Changing-state Irrelevant Speech Disrupts Visual-Verbal but not Visual-Spatial Serial Recall

Marsh, John Everett orcid iconORCID: 0000-0002-9494-1287, Hurlstone, Mark, Marois, Alexandre orcid iconORCID: 0000-0002-4127-4134, Ball, Linden orcid iconORCID: 0000-0002-5099-0124, Moore, Stuart, Vachon, François, Schlittmeier, Sabine, Röer, Jan, Buchner, Axel et al (2023) Changing-state Irrelevant Speech Disrupts Visual-Verbal but not Visual-Spatial Serial Recall. Journal of Experimental Psychology: Learning, Memory, and Cognition . ISSN 0278-7393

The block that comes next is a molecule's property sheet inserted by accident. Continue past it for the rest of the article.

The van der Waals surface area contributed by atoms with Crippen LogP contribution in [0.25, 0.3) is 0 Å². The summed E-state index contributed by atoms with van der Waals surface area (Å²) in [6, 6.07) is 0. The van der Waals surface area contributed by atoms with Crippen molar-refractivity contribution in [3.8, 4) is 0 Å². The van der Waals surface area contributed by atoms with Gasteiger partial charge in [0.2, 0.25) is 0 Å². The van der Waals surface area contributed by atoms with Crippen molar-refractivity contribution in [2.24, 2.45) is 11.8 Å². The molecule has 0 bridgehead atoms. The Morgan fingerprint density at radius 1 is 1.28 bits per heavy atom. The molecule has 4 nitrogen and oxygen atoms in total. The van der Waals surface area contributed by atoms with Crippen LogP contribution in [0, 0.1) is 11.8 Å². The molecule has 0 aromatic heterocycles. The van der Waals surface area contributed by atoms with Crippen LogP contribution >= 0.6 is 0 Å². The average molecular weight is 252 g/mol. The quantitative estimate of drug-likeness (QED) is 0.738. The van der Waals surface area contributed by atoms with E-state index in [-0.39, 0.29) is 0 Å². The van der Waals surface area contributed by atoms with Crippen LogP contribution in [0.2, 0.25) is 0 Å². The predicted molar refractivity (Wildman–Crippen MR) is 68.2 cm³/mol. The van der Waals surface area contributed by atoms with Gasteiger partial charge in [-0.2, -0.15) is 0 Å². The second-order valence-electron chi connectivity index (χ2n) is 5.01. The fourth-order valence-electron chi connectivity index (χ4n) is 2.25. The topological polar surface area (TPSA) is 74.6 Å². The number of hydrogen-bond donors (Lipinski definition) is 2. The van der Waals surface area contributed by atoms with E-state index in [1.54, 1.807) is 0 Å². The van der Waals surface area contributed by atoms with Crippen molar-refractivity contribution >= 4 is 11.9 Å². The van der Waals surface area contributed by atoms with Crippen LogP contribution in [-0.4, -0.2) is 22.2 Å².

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In an influential paper, Jones et al. (1995) provide evidence that auditory distraction by changing relative to repetitive auditory distracters (the changing-state effect) did not differ between a visual-verbal and visual-spatial serial recall task, providing evidence for an amodal mechanism for the representation of serial order in short-term memory that transcends modalities. This finding has been highly influential for theories of short-term memory and auditory distraction. However, evidence vis-à-vis the robustness of this result is sorely lacking. Here, two high-powered replications of Jones et al.’s (1995) crucial Experiment 4 were undertaken. In the first partial replication (n = 64), a fully within-participants design was adopted, wherein participants undertook both the visual-verbal and visual-spatial serial recall tasks under different irrelevant sound conditions, without a retention period. The second near-identical replication (n = 128), incorporated a retention period and implemented the task-modality manipulation as a between-participants factor, as per the original Jones et al. (1995; Experiment 4) study. In both experiments, the changing-state effect was observed for visual-verbal serial recall but not for visual-spatial serial recall. The results are consistent with modular and interference-based accounts of distraction and challenge some aspects of functional equivalence accounts.

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